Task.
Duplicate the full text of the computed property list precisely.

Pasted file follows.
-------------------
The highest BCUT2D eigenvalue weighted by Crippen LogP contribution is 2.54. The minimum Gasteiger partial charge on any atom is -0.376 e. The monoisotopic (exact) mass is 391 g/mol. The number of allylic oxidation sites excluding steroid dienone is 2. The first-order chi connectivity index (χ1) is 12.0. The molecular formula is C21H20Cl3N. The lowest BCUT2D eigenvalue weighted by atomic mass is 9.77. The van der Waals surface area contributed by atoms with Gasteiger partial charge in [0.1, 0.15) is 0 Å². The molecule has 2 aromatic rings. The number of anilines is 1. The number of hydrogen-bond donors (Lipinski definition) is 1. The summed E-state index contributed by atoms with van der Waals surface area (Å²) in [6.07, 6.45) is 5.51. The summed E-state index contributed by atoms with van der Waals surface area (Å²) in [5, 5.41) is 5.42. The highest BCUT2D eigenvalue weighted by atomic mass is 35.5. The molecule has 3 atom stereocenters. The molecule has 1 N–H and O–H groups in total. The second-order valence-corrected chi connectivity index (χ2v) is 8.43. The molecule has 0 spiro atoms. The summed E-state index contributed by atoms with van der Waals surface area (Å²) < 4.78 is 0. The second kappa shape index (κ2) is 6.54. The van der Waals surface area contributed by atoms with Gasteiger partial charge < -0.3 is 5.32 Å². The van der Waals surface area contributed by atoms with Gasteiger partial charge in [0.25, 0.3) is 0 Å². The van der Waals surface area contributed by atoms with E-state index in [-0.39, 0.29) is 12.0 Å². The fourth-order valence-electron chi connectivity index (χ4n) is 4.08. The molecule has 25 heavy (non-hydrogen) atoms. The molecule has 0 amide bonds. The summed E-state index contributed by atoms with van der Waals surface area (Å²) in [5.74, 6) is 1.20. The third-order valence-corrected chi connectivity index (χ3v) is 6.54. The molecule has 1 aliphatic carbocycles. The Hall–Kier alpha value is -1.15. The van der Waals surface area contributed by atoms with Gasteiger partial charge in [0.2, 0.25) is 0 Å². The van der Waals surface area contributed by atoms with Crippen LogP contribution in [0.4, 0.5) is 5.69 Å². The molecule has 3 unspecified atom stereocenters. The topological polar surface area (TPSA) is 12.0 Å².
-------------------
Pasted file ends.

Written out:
The highest BCUT2D eigenvalue weighted by Crippen LogP contribution is 2.54. The minimum Gasteiger partial charge on any atom is -0.376 e. The monoisotopic (exact) mass is 391 g/mol. The number of allylic oxidation sites excluding steroid dienone is 2. The first-order chi connectivity index (χ1) is 12.0. The molecular formula is C21H20Cl3N. The lowest BCUT2D eigenvalue weighted by atomic mass is 9.77. The van der Waals surface area contributed by atoms with Gasteiger partial charge in [0.1, 0.15) is 0 Å². The molecule has 2 aromatic rings. The number of anilines is 1. The number of hydrogen-bond donors (Lipinski definition) is 1. The summed E-state index contributed by atoms with van der Waals surface area (Å²) in [6.07, 6.45) is 5.51. The summed E-state index contributed by atoms with van der Waals surface area (Å²) in [5, 5.41) is 5.42. The highest BCUT2D eigenvalue weighted by atomic mass is 35.5. The molecule has 3 atom stereocenters. The molecule has 1 N–H and O–H groups in total. The second-order valence-corrected chi connectivity index (χ2v) is 8.43. The molecule has 0 spiro atoms. The summed E-state index contributed by atoms with van der Waals surface area (Å²) < 4.78 is 0. The second kappa shape index (κ2) is 6.54. The van der Waals surface area contributed by atoms with Gasteiger partial charge < -0.3 is 5.32 Å². The van der Waals surface area contributed by atoms with Gasteiger partial charge in [0.25, 0.3) is 0 Å². The van der Waals surface area contributed by atoms with E-state index in [-0.39, 0.29) is 12.0 Å². The fourth-order valence-electron chi connectivity index (χ4n) is 4.08. The molecule has 25 heavy (non-hydrogen) atoms. The molecule has 0 amide bonds. The summed E-state index contributed by atoms with van der Waals surface area (Å²) in [5.74, 6) is 1.20. The third-order valence-corrected chi connectivity index (χ3v) is 6.54. The molecule has 1 aliphatic carbocycles. The Hall–Kier alpha value is -1.15. The van der Waals surface area contributed by atoms with Gasteiger partial charge in [0.2, 0.25) is 0 Å². The van der Waals surface area contributed by atoms with Crippen LogP contribution in [0.4, 0.5) is 5.69 Å². The molecule has 3 unspecified atom stereocenters. The topological polar surface area (TPSA) is 12.0 Å².